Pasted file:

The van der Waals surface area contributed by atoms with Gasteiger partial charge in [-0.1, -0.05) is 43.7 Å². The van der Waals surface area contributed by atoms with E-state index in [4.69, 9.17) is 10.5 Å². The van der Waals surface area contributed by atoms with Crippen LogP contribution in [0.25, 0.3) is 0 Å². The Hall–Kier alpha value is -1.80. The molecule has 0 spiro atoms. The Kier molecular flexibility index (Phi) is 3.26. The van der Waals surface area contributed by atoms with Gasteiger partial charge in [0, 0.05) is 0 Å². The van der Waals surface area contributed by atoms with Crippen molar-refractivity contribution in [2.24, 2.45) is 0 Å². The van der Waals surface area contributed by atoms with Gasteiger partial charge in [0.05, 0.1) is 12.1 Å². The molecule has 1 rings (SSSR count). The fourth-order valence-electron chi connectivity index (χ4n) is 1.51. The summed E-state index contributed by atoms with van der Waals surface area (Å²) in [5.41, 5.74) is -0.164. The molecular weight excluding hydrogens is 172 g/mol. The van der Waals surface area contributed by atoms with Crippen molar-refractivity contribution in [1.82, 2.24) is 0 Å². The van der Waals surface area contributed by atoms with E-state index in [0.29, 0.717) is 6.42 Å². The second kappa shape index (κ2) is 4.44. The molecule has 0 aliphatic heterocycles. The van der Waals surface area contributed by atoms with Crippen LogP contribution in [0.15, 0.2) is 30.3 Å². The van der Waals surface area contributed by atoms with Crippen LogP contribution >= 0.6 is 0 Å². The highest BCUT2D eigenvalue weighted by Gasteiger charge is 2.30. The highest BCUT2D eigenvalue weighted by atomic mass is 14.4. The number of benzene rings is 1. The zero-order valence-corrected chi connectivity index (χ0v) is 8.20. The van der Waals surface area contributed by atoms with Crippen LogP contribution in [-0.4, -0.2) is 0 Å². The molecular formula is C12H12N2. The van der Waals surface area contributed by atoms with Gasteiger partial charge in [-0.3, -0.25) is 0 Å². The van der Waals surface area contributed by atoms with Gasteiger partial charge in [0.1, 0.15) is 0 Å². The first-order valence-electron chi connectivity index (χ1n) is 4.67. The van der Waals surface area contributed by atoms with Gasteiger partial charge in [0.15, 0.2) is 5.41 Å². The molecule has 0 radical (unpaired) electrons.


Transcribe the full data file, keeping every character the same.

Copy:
The van der Waals surface area contributed by atoms with Gasteiger partial charge in [-0.1, -0.05) is 43.7 Å². The van der Waals surface area contributed by atoms with E-state index in [4.69, 9.17) is 10.5 Å². The van der Waals surface area contributed by atoms with Crippen LogP contribution in [0.25, 0.3) is 0 Å². The Hall–Kier alpha value is -1.80. The molecule has 0 spiro atoms. The Kier molecular flexibility index (Phi) is 3.26. The van der Waals surface area contributed by atoms with Gasteiger partial charge in [0, 0.05) is 0 Å². The van der Waals surface area contributed by atoms with Crippen molar-refractivity contribution in [2.24, 2.45) is 0 Å². The van der Waals surface area contributed by atoms with Gasteiger partial charge in [0.05, 0.1) is 12.1 Å². The molecule has 1 rings (SSSR count). The fourth-order valence-electron chi connectivity index (χ4n) is 1.51. The summed E-state index contributed by atoms with van der Waals surface area (Å²) in [5.41, 5.74) is -0.164. The molecular weight excluding hydrogens is 172 g/mol. The van der Waals surface area contributed by atoms with Crippen molar-refractivity contribution in [1.82, 2.24) is 0 Å². The van der Waals surface area contributed by atoms with E-state index in [0.29, 0.717) is 6.42 Å². The second kappa shape index (κ2) is 4.44. The molecule has 0 aliphatic heterocycles. The van der Waals surface area contributed by atoms with Crippen LogP contribution in [0.15, 0.2) is 30.3 Å². The van der Waals surface area contributed by atoms with Crippen LogP contribution >= 0.6 is 0 Å². The highest BCUT2D eigenvalue weighted by Gasteiger charge is 2.30. The highest BCUT2D eigenvalue weighted by atomic mass is 14.4. The number of benzene rings is 1. The zero-order valence-corrected chi connectivity index (χ0v) is 8.20. The van der Waals surface area contributed by atoms with Crippen LogP contribution in [-0.4, -0.2) is 0 Å². The molecular formula is C12H12N2. The van der Waals surface area contributed by atoms with Gasteiger partial charge in [-0.3, -0.25) is 0 Å². The van der Waals surface area contributed by atoms with Gasteiger partial charge in [0.1, 0.15) is 0 Å². The first-order valence-electron chi connectivity index (χ1n) is 4.67. The van der Waals surface area contributed by atoms with Gasteiger partial charge in [0.15, 0.2) is 5.41 Å². The molecule has 0 radical (unpaired) electrons.